After a near-fatal car accident in 2017, doctors told Alice Edwards that her daughter’s life might be over. Two years later, she’s proving them wrong.
“They told me they didn’t think that she would wake up and if she did, she would be a vegetable,” Edwards told local news station WTKR of her daughter Nada’s close encounter with death. “As a mom, you don’t accept that.”
In October 2017, Nada was hospitalized in Chesapeake, Va. after a car smashed into the driver’s side of her vehicle. The impact caused Nada to fall unconscious prompting her younger brother, who was also in the car, to call 911.
“[Her brother] saved her life,” said Edwards. Although doctors were skeptical about her chances, Nada’s mom refused to believe it was the end, staying by her daughter’s side. After five months in a coma, Nada opened her eyes and told her mother she loved her.
“Literally, God just flipped a switch and she was back. There is no way to describe it,” said Edwards. The Portsmouth teen said she woke up with one goal in mind: graduate with her classmates at Woodrow Wilson High School. “That’s always been my number one goal,” said Nada, “walk across the stage for graduation.”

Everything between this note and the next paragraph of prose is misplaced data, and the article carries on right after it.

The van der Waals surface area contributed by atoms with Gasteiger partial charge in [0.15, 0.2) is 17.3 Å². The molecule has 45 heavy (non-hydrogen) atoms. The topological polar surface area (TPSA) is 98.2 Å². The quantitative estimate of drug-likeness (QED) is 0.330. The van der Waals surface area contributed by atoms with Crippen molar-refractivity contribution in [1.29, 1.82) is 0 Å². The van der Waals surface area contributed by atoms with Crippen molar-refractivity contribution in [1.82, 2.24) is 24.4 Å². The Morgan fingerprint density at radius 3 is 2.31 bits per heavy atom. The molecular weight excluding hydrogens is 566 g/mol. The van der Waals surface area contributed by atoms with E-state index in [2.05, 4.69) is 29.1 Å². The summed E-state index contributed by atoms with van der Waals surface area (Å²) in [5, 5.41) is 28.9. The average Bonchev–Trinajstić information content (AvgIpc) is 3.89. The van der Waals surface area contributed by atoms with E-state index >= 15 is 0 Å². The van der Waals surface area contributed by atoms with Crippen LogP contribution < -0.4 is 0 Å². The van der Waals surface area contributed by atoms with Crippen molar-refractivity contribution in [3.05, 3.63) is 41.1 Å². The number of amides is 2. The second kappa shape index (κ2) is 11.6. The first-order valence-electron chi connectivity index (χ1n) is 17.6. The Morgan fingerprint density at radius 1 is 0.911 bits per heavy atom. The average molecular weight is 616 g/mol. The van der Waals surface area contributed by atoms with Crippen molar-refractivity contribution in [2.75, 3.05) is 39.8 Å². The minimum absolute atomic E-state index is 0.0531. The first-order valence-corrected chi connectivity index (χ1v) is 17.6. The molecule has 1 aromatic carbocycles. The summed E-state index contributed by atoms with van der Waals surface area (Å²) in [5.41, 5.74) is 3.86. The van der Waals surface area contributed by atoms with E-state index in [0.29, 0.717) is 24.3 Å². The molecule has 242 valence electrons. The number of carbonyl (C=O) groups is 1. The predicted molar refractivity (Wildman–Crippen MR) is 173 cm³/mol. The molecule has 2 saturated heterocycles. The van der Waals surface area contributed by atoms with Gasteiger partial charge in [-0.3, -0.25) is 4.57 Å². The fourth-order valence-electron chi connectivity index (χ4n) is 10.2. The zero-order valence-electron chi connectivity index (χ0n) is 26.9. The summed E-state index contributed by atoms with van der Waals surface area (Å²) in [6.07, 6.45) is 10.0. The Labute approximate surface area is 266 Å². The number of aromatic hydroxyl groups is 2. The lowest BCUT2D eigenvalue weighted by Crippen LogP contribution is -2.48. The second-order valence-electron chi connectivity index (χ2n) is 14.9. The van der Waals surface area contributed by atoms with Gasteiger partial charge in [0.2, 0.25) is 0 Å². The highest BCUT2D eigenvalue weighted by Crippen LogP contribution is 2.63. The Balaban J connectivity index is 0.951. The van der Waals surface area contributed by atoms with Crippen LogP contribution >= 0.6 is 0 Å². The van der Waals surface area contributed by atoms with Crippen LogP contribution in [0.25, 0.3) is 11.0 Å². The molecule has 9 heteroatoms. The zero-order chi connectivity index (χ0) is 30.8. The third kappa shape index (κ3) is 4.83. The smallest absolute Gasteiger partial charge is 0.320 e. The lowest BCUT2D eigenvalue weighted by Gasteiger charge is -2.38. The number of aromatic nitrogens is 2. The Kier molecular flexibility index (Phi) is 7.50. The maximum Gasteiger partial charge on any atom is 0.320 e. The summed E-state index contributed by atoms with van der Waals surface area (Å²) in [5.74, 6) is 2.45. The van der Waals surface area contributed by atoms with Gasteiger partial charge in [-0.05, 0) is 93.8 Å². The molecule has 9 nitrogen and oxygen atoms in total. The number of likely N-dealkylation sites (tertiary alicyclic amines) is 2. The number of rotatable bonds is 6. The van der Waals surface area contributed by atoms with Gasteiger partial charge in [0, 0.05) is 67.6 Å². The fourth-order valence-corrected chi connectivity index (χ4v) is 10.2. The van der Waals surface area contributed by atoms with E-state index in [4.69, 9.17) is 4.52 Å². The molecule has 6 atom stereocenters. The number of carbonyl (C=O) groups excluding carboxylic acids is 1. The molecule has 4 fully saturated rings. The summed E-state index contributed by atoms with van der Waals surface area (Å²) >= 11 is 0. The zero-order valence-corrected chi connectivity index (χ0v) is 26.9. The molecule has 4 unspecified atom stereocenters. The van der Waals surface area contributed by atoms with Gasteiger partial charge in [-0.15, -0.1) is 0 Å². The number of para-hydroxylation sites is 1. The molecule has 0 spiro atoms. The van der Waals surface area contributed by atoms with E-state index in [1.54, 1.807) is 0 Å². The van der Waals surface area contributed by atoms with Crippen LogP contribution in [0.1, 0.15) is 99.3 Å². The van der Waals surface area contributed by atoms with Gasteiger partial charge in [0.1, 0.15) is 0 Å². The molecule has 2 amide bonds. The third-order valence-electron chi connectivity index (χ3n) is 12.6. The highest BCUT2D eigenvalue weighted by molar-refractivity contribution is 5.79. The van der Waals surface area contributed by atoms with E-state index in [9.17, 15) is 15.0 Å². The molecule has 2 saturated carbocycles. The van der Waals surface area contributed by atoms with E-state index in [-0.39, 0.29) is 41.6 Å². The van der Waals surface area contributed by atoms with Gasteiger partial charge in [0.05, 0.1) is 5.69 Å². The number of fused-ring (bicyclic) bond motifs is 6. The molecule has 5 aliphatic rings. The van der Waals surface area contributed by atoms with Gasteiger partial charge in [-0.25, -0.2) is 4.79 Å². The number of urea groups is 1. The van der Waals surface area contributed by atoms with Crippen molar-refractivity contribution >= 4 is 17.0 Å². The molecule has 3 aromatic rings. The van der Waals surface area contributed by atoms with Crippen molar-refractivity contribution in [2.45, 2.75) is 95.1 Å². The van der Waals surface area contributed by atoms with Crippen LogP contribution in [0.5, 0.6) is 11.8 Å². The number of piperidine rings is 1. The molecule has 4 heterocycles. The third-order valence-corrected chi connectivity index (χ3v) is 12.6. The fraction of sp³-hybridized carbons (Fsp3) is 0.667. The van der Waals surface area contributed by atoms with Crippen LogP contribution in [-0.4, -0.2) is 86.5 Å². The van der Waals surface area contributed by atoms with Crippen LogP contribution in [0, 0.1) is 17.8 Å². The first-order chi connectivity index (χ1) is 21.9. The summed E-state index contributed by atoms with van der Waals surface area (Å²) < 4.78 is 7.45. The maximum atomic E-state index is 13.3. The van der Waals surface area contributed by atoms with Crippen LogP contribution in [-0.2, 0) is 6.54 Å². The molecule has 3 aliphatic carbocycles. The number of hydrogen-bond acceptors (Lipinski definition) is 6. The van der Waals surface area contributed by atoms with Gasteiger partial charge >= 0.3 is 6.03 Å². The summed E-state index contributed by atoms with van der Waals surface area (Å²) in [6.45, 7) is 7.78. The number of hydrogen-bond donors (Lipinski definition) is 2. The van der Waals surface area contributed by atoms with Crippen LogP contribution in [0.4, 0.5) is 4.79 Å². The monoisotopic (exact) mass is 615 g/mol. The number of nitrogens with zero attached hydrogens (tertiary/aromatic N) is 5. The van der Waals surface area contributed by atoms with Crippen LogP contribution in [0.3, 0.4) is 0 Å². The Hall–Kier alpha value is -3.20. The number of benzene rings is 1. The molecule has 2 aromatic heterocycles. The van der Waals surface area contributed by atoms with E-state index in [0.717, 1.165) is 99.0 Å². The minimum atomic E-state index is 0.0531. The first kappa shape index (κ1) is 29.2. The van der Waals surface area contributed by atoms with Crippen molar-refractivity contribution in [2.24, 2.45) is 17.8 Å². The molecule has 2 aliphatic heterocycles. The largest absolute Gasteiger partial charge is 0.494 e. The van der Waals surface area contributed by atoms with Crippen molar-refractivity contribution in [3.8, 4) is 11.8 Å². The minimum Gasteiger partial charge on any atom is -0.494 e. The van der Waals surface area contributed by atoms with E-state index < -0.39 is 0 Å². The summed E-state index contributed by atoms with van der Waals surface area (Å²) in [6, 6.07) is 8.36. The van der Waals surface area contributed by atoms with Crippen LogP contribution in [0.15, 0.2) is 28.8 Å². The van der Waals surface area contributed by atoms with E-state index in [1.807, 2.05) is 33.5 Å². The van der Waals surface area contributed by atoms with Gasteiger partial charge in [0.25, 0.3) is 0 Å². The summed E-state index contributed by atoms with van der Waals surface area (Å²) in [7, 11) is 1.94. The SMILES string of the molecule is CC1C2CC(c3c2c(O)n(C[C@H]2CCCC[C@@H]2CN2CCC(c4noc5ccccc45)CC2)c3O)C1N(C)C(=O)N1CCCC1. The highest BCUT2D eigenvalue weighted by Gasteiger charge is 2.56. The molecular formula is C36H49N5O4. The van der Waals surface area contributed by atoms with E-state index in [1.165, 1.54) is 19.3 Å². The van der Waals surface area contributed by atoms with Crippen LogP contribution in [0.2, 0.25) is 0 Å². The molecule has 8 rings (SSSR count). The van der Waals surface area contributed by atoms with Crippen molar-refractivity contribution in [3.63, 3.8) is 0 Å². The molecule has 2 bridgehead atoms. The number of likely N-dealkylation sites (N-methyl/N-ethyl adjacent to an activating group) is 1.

After fighting to get Nada back in school, the educators at Woodrow Wilson High School helped the teen get back on track. Some teachers even went to the Edwards’ house to help her catch up on the school she missed.
This week, after months of rehabilitation, the Virginia teen achieved her goal — walking across the graduation stage herself to grab her high school diploma.
“Wow I really amaze myself. The ‘doctors’ said there’s no chance I was gonna wake up but if I did I was gonna be in a ‘Vegetative state,’” Nada wrote on her Facebook. “Look at me now... As promised, I walked the stage.”
In achieving her own goals, Nada has become a role model and “inspiration” to the entire Portsmouth community during her two-year journey. Portsmouth Public Schools Superintendent Elie Bracy III, PhD, says that watching her cross the graduation stage was “an extraordinary and astounding experience.”
“Her resilience, persistence and refusal to give up have been an inspiration not just to her classmates and school, but for the entire Portsmouth community,” Bracy tells Yahoo Lifestyle. “We are excited to continue to follow her journey from here and see all that she will accomplish in the future.”
With one goal down, Nada is already well on her way to accomplishing the next one. The Portsmouth teen plans to attend Norfolk State University in the fall. She hopes to become a counselor one day to help others through difficult experiences. “Amazing just doesn’t begin to explain what we’ve been through,” said Edwards.
Yahoo Lifestyle was unable to get in contact with Alice and Nada Edwards for comment.
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